Mitsubishi Outlander PHEV 2019 // The hit plug in hybrid electric SUV
The Outlander PHEV is a plug-in hybrid SUV that gives Mitsubishi a real edge in this corner of the market.
The improved Mitsubishi Outlander PHEV gets a smarter look, a nicer interior and a new, more efficient 2.4-litre engine. As before, it's a plug-in hybrid that can't fail to impress. It'll get 28 miles on a full electric charge, which means that many commutes will cost pennies in energy charges. The emissions figure of 46g/km also means free London congestion charge and a minuscule benefit in kind tax bill.
Prior to the launch of the Outlander PHEV in 2013, Mitsubishi wasn't really a car maker that you looked to for leadership in exploiting profitable market niches. The Japanese company was instead merely a purveyor of solid, well-priced and reliable cars that were rarely exceptional in any key regard. But the Outlander PHEV changed all of that, bringing Plug-in hybid technology to buyers at a time when rivals still had designs barely on the drawing board. As a result, this petrol/electric SUV was Europe's best selling Plug-in hybrid in 2015, 2016 and 2017 and more than 100,000 units have been sold across the continent, with 140,000 Outlander PHEVs sold worldwide.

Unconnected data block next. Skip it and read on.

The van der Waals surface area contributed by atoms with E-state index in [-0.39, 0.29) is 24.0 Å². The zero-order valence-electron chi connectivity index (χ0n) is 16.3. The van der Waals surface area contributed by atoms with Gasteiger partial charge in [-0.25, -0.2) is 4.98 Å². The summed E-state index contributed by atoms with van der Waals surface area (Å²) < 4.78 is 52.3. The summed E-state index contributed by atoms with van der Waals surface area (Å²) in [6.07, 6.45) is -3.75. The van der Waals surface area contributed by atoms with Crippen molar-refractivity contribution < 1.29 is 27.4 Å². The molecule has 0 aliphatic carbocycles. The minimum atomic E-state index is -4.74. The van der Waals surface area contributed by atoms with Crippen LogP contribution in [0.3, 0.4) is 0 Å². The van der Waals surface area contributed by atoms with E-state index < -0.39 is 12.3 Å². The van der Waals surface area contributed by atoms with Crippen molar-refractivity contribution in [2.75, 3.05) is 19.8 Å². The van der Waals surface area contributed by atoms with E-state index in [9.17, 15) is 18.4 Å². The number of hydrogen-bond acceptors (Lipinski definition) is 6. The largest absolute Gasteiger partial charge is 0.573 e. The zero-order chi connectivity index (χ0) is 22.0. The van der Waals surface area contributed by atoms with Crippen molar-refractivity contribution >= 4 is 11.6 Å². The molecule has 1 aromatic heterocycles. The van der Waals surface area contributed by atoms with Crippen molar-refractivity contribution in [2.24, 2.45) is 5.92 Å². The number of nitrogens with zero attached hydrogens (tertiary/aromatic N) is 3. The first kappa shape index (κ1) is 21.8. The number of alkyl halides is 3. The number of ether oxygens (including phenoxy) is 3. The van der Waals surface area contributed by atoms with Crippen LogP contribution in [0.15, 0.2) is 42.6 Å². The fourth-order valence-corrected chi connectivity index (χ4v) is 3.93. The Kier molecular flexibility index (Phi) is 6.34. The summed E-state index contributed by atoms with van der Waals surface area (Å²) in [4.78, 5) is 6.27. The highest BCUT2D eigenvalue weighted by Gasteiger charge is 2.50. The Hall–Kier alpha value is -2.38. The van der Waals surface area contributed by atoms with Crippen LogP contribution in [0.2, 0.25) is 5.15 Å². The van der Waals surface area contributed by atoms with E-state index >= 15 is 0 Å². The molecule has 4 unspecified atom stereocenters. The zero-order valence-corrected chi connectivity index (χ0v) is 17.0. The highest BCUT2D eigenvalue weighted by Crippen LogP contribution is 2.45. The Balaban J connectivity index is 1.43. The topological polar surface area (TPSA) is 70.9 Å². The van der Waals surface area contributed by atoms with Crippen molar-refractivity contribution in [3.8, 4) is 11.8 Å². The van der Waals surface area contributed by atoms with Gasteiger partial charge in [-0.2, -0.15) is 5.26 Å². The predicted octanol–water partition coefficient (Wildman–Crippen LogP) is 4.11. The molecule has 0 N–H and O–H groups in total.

Now though, is when it gets difficult. Competitors have got their acts together and this Mitsubishi is facing ever-tougher competition in the SUV D-segment family sector where this car competes. Hence the far-reaching changes made to the revised model we're going to look at here.
Mitsubishi has made far-reaching changes to this PHEV model's drivetrain. A 2.4 Atkinson cycle petrol engine with 135PS replaces the previous regular Otto cycle 2.0 litre unit. It allows for higher torque, smoother operation, and overall higher efficiency. As part of this, the generator output is increased by 10%, the rear motor output is increased by 10%, the drive battery capacity is increased by 15% and the drive battery output is increased by 10%. All significant increases. There are more driving settings too, for the 4WD system. The NORMAL and 4WD LOCK modes of previous models are joined by two additional options. A SPORT mode gives the driver more direct control. A SNOW mode provides greater confidence on snow-covered, or slippery surfaces.
Otherwise, things are much as before. Drive in full electric mode and you'll feel the huge torque of the motors and be able to cruise at motorway speeds on electric power alone, although not for too far. Refinement is very good, even without the sound of an engine to drown out wind and tyre noise. There's a very handy feature included where you can request the battery holds a particular level of charge and you can also use the petrol engine as a generator, to drive battery power back up to 70 per cent of its capacity. There's also a sophisticated five-level regenerative braking system that the driver can select using the wheel-mounted paddles or what you'd otherwise take to be the gear lever.